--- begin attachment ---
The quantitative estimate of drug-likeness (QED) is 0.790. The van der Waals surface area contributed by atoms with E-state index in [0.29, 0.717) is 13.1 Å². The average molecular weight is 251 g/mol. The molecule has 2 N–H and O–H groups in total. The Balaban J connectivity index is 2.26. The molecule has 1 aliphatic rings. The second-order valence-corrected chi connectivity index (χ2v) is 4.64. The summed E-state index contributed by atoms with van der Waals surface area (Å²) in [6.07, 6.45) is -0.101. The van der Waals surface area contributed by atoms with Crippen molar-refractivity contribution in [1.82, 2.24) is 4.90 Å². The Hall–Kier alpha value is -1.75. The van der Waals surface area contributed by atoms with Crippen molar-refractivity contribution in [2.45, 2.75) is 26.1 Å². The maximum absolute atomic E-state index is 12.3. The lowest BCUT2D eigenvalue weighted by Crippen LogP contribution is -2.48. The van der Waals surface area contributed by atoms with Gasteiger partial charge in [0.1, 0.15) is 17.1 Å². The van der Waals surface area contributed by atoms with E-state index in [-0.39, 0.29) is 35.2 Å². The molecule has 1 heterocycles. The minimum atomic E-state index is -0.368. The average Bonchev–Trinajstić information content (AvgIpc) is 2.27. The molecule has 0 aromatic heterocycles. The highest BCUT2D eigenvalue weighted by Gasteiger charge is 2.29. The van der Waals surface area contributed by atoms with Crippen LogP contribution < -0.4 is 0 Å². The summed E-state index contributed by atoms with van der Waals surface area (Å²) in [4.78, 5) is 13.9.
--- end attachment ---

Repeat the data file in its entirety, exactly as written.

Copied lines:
The quantitative estimate of drug-likeness (QED) is 0.790. The van der Waals surface area contributed by atoms with E-state index in [0.29, 0.717) is 13.1 Å². The average molecular weight is 251 g/mol. The molecule has 2 N–H and O–H groups in total. The Balaban J connectivity index is 2.26. The molecule has 1 aliphatic rings. The second-order valence-corrected chi connectivity index (χ2v) is 4.64. The summed E-state index contributed by atoms with van der Waals surface area (Å²) in [6.07, 6.45) is -0.101. The van der Waals surface area contributed by atoms with Crippen molar-refractivity contribution in [1.82, 2.24) is 4.90 Å². The Hall–Kier alpha value is -1.75. The van der Waals surface area contributed by atoms with Crippen molar-refractivity contribution in [2.45, 2.75) is 26.1 Å². The maximum absolute atomic E-state index is 12.3. The lowest BCUT2D eigenvalue weighted by Crippen LogP contribution is -2.48. The van der Waals surface area contributed by atoms with Gasteiger partial charge in [0.1, 0.15) is 17.1 Å². The van der Waals surface area contributed by atoms with E-state index in [-0.39, 0.29) is 35.2 Å². The molecule has 1 heterocycles. The minimum atomic E-state index is -0.368. The average Bonchev–Trinajstić information content (AvgIpc) is 2.27. The molecule has 0 aromatic heterocycles. The highest BCUT2D eigenvalue weighted by Gasteiger charge is 2.29. The van der Waals surface area contributed by atoms with Crippen LogP contribution < -0.4 is 0 Å². The summed E-state index contributed by atoms with van der Waals surface area (Å²) in [4.78, 5) is 13.9.